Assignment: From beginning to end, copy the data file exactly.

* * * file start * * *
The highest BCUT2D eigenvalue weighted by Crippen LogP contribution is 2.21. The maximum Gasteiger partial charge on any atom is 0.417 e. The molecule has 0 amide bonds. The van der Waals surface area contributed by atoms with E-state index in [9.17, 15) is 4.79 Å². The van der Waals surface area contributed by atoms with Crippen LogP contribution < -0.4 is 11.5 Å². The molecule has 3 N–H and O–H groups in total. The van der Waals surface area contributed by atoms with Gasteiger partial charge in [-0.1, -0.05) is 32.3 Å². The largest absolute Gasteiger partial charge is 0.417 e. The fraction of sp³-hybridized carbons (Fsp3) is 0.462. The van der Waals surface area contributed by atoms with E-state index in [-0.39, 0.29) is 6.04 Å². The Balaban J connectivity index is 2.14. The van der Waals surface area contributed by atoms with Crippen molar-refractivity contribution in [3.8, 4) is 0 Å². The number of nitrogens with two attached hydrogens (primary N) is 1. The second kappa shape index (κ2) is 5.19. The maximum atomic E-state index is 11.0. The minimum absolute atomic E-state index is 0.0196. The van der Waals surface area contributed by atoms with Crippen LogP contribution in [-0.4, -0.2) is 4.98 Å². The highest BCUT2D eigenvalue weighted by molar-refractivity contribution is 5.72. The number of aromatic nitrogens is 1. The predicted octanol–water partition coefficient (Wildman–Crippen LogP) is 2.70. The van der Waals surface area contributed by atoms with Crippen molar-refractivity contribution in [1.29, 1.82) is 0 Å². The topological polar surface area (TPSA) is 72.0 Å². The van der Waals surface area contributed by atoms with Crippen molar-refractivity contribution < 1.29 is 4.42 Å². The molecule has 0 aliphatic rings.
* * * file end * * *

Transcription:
The highest BCUT2D eigenvalue weighted by Crippen LogP contribution is 2.21. The maximum Gasteiger partial charge on any atom is 0.417 e. The molecule has 0 amide bonds. The van der Waals surface area contributed by atoms with E-state index in [9.17, 15) is 4.79 Å². The van der Waals surface area contributed by atoms with Crippen LogP contribution < -0.4 is 11.5 Å². The molecule has 3 N–H and O–H groups in total. The van der Waals surface area contributed by atoms with Gasteiger partial charge in [-0.1, -0.05) is 32.3 Å². The largest absolute Gasteiger partial charge is 0.417 e. The fraction of sp³-hybridized carbons (Fsp3) is 0.462. The van der Waals surface area contributed by atoms with E-state index in [-0.39, 0.29) is 6.04 Å². The Balaban J connectivity index is 2.14. The van der Waals surface area contributed by atoms with Crippen molar-refractivity contribution in [3.8, 4) is 0 Å². The number of nitrogens with two attached hydrogens (primary N) is 1. The second kappa shape index (κ2) is 5.19. The maximum atomic E-state index is 11.0. The minimum absolute atomic E-state index is 0.0196. The van der Waals surface area contributed by atoms with Crippen LogP contribution in [-0.4, -0.2) is 4.98 Å². The highest BCUT2D eigenvalue weighted by molar-refractivity contribution is 5.72. The number of aromatic nitrogens is 1. The predicted octanol–water partition coefficient (Wildman–Crippen LogP) is 2.70. The van der Waals surface area contributed by atoms with Crippen molar-refractivity contribution in [1.29, 1.82) is 0 Å². The topological polar surface area (TPSA) is 72.0 Å². The van der Waals surface area contributed by atoms with Crippen molar-refractivity contribution < 1.29 is 4.42 Å². The molecule has 0 aliphatic rings.